To say that there are many questions to be pulled out of Alan Moore's The Watchmen is an understatement. While most of the events in it are fairly clear, the motivations of the characters, and the meanings of the tightly interwoven symbolism has provided twenty years of speculation by both comic book geeks and lovers of serious literature. At the very least, the thick symbolism provides a relief for comic book geeks who would otherwise have to rehash debates on who the best Green Lantern is.

There was one particular part of the book's plot that puzzled me, and that my comic book literati friends seemed to be split upon. It involved an episode in the Watchmen that drove Rorschach, the already brutal vigilante, well into the depths of insanity. Rorschach believed that a kidnapped girl had been killed and fed to dogs by her kidnapper to hide his crime. This ghastly act turned Rorschach from a normal vigilante to one who would kill criminals without hesitation. The question that I asked, and that there seemed to be mixed answers for, is whether the girl had ever been killed at all, or whether Rorschach just imagined that she had. There is no actual proof that the bones belonged to the girl. Rorschach's conclusion is not unfounded, yet it is also not foregone.

Two pieces of further circumstantial evidence suggest it might not have happened the way Rorschach imagined it: Rorschach has taken liberties with reaching two conclusions before. First, when Kitty Genovese is murdered, he believes it is her who ordered the dress he makes his costume out of, even though his only evidence is the woman was "Young. Pretty. Italian name." This seems to be quite a stretch. In the central story of the book, Rorschach discoveres a wide-ranging conspiracy, but believes that the instigator of the conspiracy, Ozymandias is actually its victim.

So did Rorschach come to a hasty conclusion on the event that robbed him of his sanity? It could be argued both ways. His very name suggests that he can find patterns where none exist, and it is from this that I put this that I came to a revealation about how this episode fits in with the theme of the work on a whole. The question becomes how we would judge the cognitive skills that Rorschach uses to analyze his world. After all, the same skills that Rorschach is using to analyze crimes must be used to analyze his own mental state. The same is true for the reader of the comic. And, in a flash of insight, I realized that this problem comes down to :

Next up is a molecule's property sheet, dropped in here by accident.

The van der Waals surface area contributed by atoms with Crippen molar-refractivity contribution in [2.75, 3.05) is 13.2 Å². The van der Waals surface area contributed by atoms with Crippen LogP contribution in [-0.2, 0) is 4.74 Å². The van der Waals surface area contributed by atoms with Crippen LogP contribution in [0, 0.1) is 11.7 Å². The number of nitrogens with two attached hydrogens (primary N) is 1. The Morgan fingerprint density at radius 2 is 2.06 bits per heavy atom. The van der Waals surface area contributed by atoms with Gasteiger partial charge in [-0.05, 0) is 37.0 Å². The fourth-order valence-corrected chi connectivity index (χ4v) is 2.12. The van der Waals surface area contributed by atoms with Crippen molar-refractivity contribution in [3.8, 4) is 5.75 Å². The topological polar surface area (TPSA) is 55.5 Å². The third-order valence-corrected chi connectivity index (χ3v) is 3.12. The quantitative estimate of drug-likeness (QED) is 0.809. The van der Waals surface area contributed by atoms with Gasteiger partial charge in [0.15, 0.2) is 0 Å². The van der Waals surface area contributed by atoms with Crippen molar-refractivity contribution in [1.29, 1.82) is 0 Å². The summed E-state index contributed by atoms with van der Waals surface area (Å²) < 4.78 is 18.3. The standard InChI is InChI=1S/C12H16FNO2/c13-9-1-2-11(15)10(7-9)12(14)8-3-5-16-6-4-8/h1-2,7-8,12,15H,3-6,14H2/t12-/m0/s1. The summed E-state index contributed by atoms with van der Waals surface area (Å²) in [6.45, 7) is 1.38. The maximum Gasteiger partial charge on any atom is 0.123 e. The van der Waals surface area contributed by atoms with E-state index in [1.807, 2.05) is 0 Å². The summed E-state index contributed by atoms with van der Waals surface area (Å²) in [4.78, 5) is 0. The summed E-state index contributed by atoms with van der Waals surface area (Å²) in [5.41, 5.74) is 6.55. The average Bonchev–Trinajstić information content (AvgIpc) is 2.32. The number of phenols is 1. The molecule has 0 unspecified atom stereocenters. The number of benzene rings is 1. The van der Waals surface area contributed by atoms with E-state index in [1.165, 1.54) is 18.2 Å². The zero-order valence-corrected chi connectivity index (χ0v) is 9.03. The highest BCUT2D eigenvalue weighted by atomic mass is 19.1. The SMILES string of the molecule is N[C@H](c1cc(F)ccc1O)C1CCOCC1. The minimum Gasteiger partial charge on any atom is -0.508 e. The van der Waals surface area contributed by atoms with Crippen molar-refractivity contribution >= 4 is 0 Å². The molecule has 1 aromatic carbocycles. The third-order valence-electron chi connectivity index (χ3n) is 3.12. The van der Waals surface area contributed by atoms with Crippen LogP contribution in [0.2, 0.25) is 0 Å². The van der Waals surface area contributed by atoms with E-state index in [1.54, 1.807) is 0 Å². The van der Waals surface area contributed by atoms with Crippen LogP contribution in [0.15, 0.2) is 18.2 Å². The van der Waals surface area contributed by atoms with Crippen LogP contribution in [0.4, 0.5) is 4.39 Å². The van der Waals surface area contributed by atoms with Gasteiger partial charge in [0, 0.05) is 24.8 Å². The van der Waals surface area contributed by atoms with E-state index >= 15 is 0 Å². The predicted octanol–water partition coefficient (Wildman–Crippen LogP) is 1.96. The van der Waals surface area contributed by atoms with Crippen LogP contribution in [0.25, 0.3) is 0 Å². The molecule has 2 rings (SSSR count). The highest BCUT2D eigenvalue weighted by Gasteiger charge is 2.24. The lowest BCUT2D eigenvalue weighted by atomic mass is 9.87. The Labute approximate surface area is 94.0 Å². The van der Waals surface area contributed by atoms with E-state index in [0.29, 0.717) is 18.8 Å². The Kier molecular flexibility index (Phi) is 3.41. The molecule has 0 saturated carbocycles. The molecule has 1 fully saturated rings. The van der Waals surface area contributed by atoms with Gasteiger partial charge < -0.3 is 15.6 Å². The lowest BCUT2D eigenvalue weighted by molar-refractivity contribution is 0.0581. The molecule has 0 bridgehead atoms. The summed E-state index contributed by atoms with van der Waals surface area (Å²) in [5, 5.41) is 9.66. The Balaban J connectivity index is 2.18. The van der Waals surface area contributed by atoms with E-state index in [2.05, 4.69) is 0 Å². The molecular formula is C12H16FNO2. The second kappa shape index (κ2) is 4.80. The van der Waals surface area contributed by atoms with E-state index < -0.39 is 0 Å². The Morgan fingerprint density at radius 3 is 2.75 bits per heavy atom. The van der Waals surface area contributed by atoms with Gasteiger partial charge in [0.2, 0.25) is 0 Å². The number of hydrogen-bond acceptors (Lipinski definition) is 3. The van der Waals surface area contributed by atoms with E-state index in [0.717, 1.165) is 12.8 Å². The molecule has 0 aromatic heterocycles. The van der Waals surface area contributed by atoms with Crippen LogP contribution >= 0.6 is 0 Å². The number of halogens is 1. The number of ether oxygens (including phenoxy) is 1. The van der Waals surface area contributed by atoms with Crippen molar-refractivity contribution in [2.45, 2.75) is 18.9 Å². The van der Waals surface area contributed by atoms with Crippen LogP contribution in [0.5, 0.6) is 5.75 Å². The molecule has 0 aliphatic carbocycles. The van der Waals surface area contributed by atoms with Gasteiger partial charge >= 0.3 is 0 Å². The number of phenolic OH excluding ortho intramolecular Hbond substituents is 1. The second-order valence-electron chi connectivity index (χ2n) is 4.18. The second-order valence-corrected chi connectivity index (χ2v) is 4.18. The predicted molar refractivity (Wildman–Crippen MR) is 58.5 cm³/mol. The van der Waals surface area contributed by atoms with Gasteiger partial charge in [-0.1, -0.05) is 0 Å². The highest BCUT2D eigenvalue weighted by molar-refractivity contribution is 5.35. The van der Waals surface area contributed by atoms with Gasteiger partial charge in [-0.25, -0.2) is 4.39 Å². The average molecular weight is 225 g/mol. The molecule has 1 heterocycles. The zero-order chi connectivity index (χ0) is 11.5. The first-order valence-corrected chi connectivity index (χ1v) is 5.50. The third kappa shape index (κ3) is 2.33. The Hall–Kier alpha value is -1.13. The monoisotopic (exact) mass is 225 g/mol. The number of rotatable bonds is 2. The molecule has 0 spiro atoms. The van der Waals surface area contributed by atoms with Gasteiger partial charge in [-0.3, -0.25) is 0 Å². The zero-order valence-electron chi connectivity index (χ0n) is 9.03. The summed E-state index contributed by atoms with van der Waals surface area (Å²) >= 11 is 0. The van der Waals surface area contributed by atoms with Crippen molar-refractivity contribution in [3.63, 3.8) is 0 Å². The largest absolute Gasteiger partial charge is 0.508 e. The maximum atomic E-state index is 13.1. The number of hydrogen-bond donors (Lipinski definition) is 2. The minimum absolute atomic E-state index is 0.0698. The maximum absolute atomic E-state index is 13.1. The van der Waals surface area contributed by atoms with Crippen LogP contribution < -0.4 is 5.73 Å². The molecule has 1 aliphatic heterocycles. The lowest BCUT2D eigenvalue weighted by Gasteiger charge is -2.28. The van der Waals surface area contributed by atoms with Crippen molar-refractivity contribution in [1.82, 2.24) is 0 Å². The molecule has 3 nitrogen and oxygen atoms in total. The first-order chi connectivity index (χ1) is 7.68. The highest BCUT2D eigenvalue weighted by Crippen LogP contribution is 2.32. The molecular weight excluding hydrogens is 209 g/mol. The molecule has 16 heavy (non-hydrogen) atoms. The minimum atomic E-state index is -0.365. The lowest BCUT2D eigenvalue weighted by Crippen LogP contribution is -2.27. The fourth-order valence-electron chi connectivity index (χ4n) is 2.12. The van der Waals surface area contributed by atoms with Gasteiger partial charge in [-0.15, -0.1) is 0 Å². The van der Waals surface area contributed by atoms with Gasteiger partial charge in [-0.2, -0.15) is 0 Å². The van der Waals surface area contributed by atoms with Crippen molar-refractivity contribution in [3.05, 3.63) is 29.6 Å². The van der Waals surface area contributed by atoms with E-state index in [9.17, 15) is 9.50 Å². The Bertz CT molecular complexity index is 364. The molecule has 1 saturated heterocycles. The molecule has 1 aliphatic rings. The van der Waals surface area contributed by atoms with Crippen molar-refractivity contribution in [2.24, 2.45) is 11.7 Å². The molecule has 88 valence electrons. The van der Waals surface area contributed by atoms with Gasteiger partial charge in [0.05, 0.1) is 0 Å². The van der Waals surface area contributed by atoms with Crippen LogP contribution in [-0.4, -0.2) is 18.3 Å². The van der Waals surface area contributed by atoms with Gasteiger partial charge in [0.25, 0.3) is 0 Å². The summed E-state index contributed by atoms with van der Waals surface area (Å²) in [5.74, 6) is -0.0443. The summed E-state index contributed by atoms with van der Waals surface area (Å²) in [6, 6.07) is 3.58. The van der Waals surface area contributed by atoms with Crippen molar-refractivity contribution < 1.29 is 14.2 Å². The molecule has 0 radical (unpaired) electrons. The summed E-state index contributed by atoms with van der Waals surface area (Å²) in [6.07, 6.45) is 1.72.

Who watches the watchmen?

This question is often considered to be a statement on the use and abuse of power, which is an important reading of it. However, it could just as clearly be analyzed as an epistomological question. Is it possible for people to watch their own analysis of the world? It is a vital question within the story, as the central moral question of the book- Ozymandias' utilitarian plan to murder millions of people to save the world's population, depends on both a pragmatic and moral knowledge that he very well might not have.

A further important question this raises, again through the use of tightly wound symbolism, is the question of the anthropic principle. One of the common arguments for the universe being designed "for people" is a metaphor involving a watch: if you find something as intricately designed as a watch, out in the desert, you would assume that it had a designer. But of course, since we were raised inside of the universe, and our cognitive faculties are part of that universe, it is perhaps not possible for them to judge whether or not the universe makes more or less sense than it should. We can not "watch" our own "watching" of the "watch", so to speak. Since this idea of a designer for the universe has a possible answer to the problems of morality, it seems to be kicking out yet another leg of our epistomlogical stool.

In other words, from this episode, and the question of whether or not Rorschach is imagining the various conspiracies around him, we are led to question not only whether what the answer is, but whether there can be an answer at all.

Log in or register to write something here or to contact authors.